Lung Cancer Patient Sees Tumors Halved Through Immunotherapy


Tish Vigna knew something was very wrong. While out on a run with her dog, she had chest pains. She struggled to get home. When she did, she called an ambulance.  

In hospital, staff checked to see if a heart attack was to blame. Instead, they found a mass on Vigna's left lung. Within days, Vigna, a non-smoker, learned she had Stage 3 lung cancer.

"It was surreal," says Vigna, recalling the diagnosis she received at Princess Margaret Cancer Centre in March 2013.

New Options for Patients

Vigna underwent six weeks of chemotherapy and radiation and after that, surgery – yet her cancer endured. More chemotherapy and radiation followed. A follow-up appointment in January found the cancer had spread to her right lung in three locations.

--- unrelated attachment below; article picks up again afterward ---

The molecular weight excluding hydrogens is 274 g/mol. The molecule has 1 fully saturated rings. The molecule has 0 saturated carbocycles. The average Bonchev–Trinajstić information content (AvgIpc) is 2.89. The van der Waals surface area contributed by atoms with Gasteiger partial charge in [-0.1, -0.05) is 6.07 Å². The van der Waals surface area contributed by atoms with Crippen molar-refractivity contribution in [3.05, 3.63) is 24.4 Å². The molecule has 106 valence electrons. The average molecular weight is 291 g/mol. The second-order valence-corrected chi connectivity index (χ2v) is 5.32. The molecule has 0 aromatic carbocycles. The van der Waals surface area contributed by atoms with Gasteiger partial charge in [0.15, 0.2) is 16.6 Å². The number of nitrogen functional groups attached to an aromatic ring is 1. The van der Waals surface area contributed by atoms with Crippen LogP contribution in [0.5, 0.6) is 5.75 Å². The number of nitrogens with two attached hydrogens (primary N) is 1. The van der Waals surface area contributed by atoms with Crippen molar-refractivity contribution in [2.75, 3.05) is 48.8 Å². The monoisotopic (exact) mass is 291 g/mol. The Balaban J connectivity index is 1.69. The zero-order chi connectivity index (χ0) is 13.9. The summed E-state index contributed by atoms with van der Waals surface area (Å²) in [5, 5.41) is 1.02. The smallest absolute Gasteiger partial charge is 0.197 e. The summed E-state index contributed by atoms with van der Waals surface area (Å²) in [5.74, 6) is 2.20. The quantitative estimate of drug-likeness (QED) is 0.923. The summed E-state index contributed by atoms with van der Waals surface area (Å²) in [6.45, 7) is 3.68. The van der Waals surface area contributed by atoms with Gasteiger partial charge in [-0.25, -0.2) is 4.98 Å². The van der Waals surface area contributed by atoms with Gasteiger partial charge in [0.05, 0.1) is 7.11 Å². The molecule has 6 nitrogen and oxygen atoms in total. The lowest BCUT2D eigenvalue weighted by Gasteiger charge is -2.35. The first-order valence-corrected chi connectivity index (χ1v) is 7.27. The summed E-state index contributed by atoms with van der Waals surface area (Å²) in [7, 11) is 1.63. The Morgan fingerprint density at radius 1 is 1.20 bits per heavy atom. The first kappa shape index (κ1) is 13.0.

Surgery wasn’t an option. But her doctor hoped to get Vigna into an international immunotherapy clinical trial. She ended up being among a handful of Princess Margaret patients who were admitted. 

Vigna was then put on a drug designed to stimulate an immune response.

'Hope for Everybody'

"Within three months, the three tumors had been reduced by 50 per cent in size," says Vigna, "and those tumours haven't grown any bigger in the two and a half years that have passed since then."

For Vigna, immunotherapy treatments will continue for the foreseeable future. That's okay with her. She and her family are simply grateful she could participate in the trial.

Her experience so far with immunotherapy has left her optimistic about what the future of cancer treatment holds for patients like her. "We are going somewhere in science... and there's hope for everybody out there," she says.

She's also optimistic about her own future. 

"I am extremely confident about what the future holds for myself and others!" Vigna says.